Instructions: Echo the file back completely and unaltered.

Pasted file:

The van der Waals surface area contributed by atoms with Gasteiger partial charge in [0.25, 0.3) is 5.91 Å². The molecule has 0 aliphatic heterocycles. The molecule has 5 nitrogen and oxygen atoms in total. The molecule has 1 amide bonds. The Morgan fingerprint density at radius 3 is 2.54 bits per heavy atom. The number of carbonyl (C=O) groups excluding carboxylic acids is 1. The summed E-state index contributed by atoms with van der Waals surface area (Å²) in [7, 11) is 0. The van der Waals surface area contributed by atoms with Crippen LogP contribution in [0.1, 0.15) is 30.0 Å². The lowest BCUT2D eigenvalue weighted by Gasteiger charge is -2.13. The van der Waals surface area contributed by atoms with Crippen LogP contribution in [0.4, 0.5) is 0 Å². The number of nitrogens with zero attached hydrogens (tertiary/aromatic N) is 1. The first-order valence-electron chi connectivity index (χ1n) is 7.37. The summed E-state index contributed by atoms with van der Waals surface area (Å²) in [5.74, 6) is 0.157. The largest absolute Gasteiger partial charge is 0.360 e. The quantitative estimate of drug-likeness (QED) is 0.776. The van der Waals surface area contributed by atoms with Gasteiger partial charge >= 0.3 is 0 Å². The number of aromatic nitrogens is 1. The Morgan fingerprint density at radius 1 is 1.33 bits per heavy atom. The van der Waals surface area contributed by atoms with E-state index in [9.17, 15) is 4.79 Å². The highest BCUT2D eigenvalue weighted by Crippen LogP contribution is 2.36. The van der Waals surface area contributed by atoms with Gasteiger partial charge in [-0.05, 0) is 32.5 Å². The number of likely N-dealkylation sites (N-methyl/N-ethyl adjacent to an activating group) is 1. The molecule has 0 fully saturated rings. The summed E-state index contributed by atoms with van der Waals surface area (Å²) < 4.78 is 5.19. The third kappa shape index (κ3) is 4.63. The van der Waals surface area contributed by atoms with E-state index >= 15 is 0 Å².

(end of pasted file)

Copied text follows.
The van der Waals surface area contributed by atoms with Gasteiger partial charge in [0.25, 0.3) is 5.91 Å². The molecule has 0 aliphatic heterocycles. The molecule has 5 nitrogen and oxygen atoms in total. The molecule has 1 amide bonds. The Morgan fingerprint density at radius 3 is 2.54 bits per heavy atom. The number of carbonyl (C=O) groups excluding carboxylic acids is 1. The summed E-state index contributed by atoms with van der Waals surface area (Å²) in [7, 11) is 0. The van der Waals surface area contributed by atoms with Crippen LogP contribution in [0.1, 0.15) is 30.0 Å². The lowest BCUT2D eigenvalue weighted by Gasteiger charge is -2.13. The van der Waals surface area contributed by atoms with Crippen LogP contribution in [0.4, 0.5) is 0 Å². The number of nitrogens with zero attached hydrogens (tertiary/aromatic N) is 1. The first-order valence-electron chi connectivity index (χ1n) is 7.37. The summed E-state index contributed by atoms with van der Waals surface area (Å²) in [5.74, 6) is 0.157. The largest absolute Gasteiger partial charge is 0.360 e. The quantitative estimate of drug-likeness (QED) is 0.776. The van der Waals surface area contributed by atoms with Gasteiger partial charge >= 0.3 is 0 Å². The number of aromatic nitrogens is 1. The Morgan fingerprint density at radius 1 is 1.33 bits per heavy atom. The van der Waals surface area contributed by atoms with E-state index in [9.17, 15) is 4.79 Å². The highest BCUT2D eigenvalue weighted by Crippen LogP contribution is 2.36. The van der Waals surface area contributed by atoms with Gasteiger partial charge in [-0.05, 0) is 32.5 Å². The number of likely N-dealkylation sites (N-methyl/N-ethyl adjacent to an activating group) is 1. The molecule has 0 fully saturated rings. The summed E-state index contributed by atoms with van der Waals surface area (Å²) < 4.78 is 5.19. The third kappa shape index (κ3) is 4.63. The van der Waals surface area contributed by atoms with E-state index >= 15 is 0 Å².